Time in Jail Awaiting Sanction Should be Credited Toward That Sanction

State v. Chardon, No. 119464 (Kan. Ct. App. Aug. 23, 2019).

Issue: Defendant Christian Chardon was arrested for violating probation.  Unable to make bond, he was in jail for 65 days awaiting his disposition hearing.  At the hearing, the court sanctioned Chardon to serve 60 days in jail for violating probation.  Should the court have credited the 65 days that Chardon spent in jail awaiting the hearing toward the 60-day sanction?

Answer: Yes.  Time in jail served by a defendant awaiting a sanction should be credited toward that sanction.

Facts: Chardon was serving 12 months’ probation for felony theft and felony fleeing or eluding a police officer.  After Chardon violated his probation, he was arrested and spent 65 days in jail awaiting a disposition hearing.  The court determined that because the State failed to make certain allegations, it could only impose a 60-day jail sanction. After imposing the sanction and extending his probation for 12 months, the court refused to credit Chardon’s 65 days in jail toward his new sanction, instead crediting the days toward his underlying sentence.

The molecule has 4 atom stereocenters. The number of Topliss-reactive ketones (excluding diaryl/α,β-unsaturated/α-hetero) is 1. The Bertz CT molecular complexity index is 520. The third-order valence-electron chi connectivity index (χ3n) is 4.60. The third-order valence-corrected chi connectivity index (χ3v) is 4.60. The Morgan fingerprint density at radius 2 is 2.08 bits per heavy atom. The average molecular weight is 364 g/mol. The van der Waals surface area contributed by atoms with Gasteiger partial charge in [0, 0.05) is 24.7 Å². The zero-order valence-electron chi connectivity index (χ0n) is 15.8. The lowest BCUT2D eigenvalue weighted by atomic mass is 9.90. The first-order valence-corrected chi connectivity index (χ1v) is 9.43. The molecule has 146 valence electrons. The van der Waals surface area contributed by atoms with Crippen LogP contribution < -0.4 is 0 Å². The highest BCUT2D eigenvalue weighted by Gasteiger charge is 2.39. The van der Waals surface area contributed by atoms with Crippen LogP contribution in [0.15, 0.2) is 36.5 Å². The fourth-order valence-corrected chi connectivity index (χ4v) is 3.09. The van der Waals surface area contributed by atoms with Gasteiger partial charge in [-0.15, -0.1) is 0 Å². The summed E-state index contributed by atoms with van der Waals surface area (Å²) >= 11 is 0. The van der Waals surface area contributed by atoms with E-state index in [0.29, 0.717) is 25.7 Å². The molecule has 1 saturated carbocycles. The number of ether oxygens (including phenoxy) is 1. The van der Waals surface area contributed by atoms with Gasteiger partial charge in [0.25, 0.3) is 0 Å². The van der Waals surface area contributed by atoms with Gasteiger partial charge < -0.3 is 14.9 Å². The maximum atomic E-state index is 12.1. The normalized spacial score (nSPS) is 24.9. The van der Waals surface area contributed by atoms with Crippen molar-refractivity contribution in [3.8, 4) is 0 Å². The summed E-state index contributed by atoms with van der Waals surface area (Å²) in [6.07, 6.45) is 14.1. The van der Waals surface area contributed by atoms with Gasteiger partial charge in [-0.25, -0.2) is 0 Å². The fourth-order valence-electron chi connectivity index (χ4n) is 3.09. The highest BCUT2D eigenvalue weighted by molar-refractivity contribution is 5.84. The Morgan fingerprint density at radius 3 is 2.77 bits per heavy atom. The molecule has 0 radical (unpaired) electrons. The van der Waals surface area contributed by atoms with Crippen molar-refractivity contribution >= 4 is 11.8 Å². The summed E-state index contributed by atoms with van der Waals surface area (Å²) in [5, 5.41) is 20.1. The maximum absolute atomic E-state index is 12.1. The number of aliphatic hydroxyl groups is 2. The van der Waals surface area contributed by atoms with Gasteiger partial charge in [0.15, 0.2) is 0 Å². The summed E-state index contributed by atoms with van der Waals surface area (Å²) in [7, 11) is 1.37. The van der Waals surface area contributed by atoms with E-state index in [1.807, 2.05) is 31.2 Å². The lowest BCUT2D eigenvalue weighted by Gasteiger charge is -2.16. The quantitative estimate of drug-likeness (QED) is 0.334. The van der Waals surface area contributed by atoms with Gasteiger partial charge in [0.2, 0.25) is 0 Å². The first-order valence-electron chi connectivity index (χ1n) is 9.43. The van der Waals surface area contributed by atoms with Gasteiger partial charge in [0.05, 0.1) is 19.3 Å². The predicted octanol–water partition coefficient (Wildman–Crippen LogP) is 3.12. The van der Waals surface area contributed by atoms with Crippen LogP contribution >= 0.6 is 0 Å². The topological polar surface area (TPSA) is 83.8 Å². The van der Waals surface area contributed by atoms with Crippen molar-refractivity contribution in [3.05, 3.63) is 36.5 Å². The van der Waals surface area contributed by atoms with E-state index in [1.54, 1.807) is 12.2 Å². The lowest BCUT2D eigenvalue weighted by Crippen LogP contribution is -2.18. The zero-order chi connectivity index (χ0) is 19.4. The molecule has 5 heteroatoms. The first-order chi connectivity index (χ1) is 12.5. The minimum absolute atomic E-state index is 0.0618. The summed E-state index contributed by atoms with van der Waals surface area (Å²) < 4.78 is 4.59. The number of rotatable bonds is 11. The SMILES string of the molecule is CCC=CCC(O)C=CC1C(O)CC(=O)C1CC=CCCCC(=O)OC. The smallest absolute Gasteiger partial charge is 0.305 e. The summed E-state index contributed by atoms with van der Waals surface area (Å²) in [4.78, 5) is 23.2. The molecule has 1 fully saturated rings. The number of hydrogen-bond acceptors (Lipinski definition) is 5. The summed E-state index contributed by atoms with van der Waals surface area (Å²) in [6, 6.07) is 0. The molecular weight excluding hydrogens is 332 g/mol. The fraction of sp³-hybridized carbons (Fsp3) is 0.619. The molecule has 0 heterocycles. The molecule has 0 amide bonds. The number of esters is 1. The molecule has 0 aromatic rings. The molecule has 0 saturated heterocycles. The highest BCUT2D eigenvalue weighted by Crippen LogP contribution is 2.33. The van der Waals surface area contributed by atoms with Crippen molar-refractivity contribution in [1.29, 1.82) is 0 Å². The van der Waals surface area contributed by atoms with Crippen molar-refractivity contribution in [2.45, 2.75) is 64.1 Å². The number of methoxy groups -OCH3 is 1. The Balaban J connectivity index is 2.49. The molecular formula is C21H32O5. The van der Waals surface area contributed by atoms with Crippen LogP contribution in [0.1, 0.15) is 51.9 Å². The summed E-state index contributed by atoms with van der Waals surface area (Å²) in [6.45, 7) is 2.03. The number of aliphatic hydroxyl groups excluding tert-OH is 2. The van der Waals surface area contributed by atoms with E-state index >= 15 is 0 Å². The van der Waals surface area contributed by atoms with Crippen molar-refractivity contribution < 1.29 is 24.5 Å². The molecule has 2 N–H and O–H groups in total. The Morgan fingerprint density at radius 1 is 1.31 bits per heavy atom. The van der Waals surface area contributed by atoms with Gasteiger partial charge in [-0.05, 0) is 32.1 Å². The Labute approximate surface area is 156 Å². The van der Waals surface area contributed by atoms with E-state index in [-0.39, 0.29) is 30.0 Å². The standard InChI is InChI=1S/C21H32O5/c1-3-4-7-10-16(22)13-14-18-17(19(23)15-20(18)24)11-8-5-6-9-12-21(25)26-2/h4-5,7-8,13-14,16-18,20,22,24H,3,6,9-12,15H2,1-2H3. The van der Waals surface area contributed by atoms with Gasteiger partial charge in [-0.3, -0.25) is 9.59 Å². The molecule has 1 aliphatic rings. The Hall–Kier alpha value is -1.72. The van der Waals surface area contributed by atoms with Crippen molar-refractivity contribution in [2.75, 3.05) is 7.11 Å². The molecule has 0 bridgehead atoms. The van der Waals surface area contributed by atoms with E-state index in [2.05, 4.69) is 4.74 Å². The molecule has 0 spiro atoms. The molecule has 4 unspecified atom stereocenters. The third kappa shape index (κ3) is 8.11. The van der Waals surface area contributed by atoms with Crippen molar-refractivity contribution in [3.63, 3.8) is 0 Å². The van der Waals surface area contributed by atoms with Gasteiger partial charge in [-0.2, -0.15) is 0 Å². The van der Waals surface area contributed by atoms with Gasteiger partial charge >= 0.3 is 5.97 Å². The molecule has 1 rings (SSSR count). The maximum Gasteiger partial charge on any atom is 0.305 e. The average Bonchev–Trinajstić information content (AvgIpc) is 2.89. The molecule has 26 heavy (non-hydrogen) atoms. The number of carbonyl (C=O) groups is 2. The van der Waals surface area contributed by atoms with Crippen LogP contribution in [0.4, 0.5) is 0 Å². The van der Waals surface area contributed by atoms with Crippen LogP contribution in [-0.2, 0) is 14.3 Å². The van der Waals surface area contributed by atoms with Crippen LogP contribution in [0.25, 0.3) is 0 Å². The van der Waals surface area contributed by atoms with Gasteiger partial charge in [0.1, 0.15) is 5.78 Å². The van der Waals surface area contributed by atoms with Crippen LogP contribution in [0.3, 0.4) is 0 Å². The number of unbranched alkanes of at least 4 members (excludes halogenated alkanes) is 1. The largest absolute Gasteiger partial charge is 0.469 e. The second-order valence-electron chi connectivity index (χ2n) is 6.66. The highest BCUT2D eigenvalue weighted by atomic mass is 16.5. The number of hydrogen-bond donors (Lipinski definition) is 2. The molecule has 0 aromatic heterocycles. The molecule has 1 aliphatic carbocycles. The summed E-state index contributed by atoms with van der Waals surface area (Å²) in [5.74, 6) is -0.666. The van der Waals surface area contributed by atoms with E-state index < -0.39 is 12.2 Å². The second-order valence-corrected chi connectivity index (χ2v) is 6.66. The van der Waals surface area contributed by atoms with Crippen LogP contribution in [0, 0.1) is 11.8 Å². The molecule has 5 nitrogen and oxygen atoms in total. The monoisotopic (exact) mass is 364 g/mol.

Discussion: The court compared the 60-day sanction to the more severe “intermediate sanctions.”  The 60-day sanction was silent on jail time credit, while the “intermediate sanctions” disallowed jail time credit.  The court then inferred that the legislature knew it could exempt the 60-day sanction from credit and chose not to.  The court also held that the sanction is a “sentence of confinement,” rejecting the State’s argument to avoid operation of Kan. Stat. Ann. § 21-6615(a) (Supp. 2018).

Key Authorities: 

Kan. Stat. Ann. § 22-3716(c) (Supp.|2017).

Kan. Stat. Ann. § 21-6615(a) (Supp.|2018).

State v. Petz, 7 P.3d 1277, 1279 (Kan. App. 2000).

Leave a Reply

Your email address will not be published. Required fields are marked *

This site uses Akismet to reduce spam. Learn how your comment data is processed.